The searing in his scar came on suddenly, and while it was unsurprising that it would happen sooner or later, he hadn't expected it at all. Across the table from him, Connor clutched the table convulsively, staring straight into his eyes.

Harry's fork fell from his hand with a clatter, and the rest of him followed it to the floor with a gasp that soon became a strangled cry.

Chairs scraped on wood, urgent calls were uttered, but Harry couldn't hear them, the kitchen dissolving, water-like, into a darker, familiar room.

"Ah, Rasmus. I was wondering when you'd be back." Harry hissed, his goblet held idly in one white, long-fingered hand, hiding from view his anticipation and impatience over this visit. "What is that you bring me?" He tilted his head the better to see.

"One more for your collection, Lord Voldemort," came the easy reply, though the child Rasmus had brought in was still struggling. "I came across it along the way here."

Harry nodded, pleased matters were going so well.

"How many more, my old friend?"

"Seven more," Rasmus said, handing the bound figure to a Death Eater, who dragged it off. "I trust by the due date, we'll be covered—as long as Bellatrix stops toying with them. Particularly the younger ones; the way she's going on about it, they won't last, and children are hard to come by on a tight schedule."

"I'll tell her to lay off," Harry promised. "But that's not the reason why you're here."

Rasmus graced him with a smirk, assenting with his head. He walked to an armchair next to Harry's, lowering himself on it.

"The Longbottoms," he said. "They're at St. Mungo's now, at their monthly visit. I am ready to strike as soon as they return—in half an hour." A frisson of eagerness took hold of Harry—were they there?

"And you believe the targets have contacted them?" he asked. Rasmus shrugged dismissively.

"Whether they have or not, remains to be seen. If they are on their own, sooner or later they'll contact help—And if said help is unavailable to them, sooner than later they'll be found. Severus has promised me to let me know at once, should they contact the Order of the Phoenix. So far, he has had nothing to provide."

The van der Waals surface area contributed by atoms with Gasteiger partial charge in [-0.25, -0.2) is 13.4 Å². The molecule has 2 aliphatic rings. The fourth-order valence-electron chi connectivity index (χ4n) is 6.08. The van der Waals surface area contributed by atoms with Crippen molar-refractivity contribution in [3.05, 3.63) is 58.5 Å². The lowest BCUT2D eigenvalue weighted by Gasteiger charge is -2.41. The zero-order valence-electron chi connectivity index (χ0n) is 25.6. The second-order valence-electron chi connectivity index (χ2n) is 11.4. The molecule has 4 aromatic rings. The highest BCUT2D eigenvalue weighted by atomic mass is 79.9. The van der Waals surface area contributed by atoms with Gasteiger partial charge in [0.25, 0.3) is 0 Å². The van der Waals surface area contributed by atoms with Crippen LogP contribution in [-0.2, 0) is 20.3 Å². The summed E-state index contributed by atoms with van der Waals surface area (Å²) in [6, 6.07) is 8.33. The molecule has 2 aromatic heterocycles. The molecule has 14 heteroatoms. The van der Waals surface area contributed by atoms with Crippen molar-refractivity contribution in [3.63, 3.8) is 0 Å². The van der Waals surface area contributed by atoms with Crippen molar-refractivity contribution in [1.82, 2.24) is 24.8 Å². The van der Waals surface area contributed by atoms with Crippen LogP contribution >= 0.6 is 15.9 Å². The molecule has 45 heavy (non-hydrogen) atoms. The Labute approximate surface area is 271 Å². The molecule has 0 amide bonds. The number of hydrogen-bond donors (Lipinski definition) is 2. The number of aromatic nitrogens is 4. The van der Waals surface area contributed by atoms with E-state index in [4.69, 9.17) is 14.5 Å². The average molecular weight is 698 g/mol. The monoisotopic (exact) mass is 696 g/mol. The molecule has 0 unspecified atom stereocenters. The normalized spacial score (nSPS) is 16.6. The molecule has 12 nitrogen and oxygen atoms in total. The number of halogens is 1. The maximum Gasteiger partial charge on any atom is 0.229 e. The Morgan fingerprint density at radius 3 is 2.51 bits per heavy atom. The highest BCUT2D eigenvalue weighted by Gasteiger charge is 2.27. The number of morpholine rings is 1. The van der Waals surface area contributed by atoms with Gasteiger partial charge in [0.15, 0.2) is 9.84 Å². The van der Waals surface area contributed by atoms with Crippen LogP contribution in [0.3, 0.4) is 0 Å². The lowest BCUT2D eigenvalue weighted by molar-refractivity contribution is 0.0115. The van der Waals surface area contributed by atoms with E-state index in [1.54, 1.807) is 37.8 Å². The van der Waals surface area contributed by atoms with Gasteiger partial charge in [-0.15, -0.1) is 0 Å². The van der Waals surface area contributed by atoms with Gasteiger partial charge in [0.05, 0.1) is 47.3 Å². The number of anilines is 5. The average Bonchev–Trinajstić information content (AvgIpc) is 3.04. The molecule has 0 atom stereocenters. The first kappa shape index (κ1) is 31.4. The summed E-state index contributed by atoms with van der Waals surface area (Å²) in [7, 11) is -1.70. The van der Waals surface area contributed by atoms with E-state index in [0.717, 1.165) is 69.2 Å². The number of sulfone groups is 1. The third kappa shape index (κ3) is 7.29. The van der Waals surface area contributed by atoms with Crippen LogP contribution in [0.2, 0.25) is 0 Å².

"He did not give you any trouble, I trust?"

A thin smile, which betrayed a promise of what would happen, should anyone dare give him any trouble.

"None, my Lord."

"Very well. What intend you to do at the Longbottoms' house?"

"Burn it to the ground," was the rather idle reply. "I am aware it might be a tad trite and hackneyed a strategy," he admitted, snapping his fingers for some wine. "But its effects on the popular psyche have yet to be topped. The old woman won't submit to any manner of… negotiation, as we well know. She would rather die than acknowledge your power. Thus she shall get her wish."

Harry chuckled, nodding his agreement. The Longbottom woman had been an annoyance to him for years. Even the maddening of her son and daughter-in-law had not been enough to quench her. She might not constitute a threat, perhaps, but she certainly was an enemy to his regime. And entirely too old to be allowed to live; the woman was stealing oxygen, for Salazar's sake.

"I am also wondering what the heir has to offer. Not much, if what I have gathered of the boy is any indication."

"A true pity. Do you think he'll submit?"

"I shall find out shortly."

"If he does, leave him alive," Harry advised. "I could use one more of the Nine at my side, and the Longbottom vault's contents as well. They are of pure blood, after all. Can't kill them off like dogs. That would look bad on our presentation letters."

"That may be, but their deaths might prove much stronger a message to those daring to rebel against your power. Either way, they shall prove useful." Ah, Rasmus, finding win-win solutions to everything.

"When are you striking?"

"Within the hour; from what I have learned, they commonly return from St. Mungo's for dinner," Rasmus informed, sipping his wine. "I shall surprise them while they eat. I took down the wards this morning after they left, all I lack are some of your minions to do the dirty work."

Nothing easier to provide.

"You there, come here," Harry ordered one of his Death Eaters, beckoning him with a flick of his wrist. "Bring me Bellatrix. She has played around in the Pit long enough. And call my loyal Death Eaters to me. They have work to do."

A hand was slapping him repeatedly, while another pair of shaking hands shook him awake.

"Harry! Harry, wake up!"

"Murgh," he managed, cracking an eye open to squint at Remus, who turned out to be the one who was shaking him, and the blurry, swimming faces surrounding him. In the background, Mrs. Weasley was calling Healer Tonks, and Bill was asking Tonks what was wrong. Remus asked for a rag for Harry's forehead, which had once more split open.

Head pounding fit to burst, Harry momentarily wished he could just pass out and save himself from dealing with the Order—But he couldn't do that.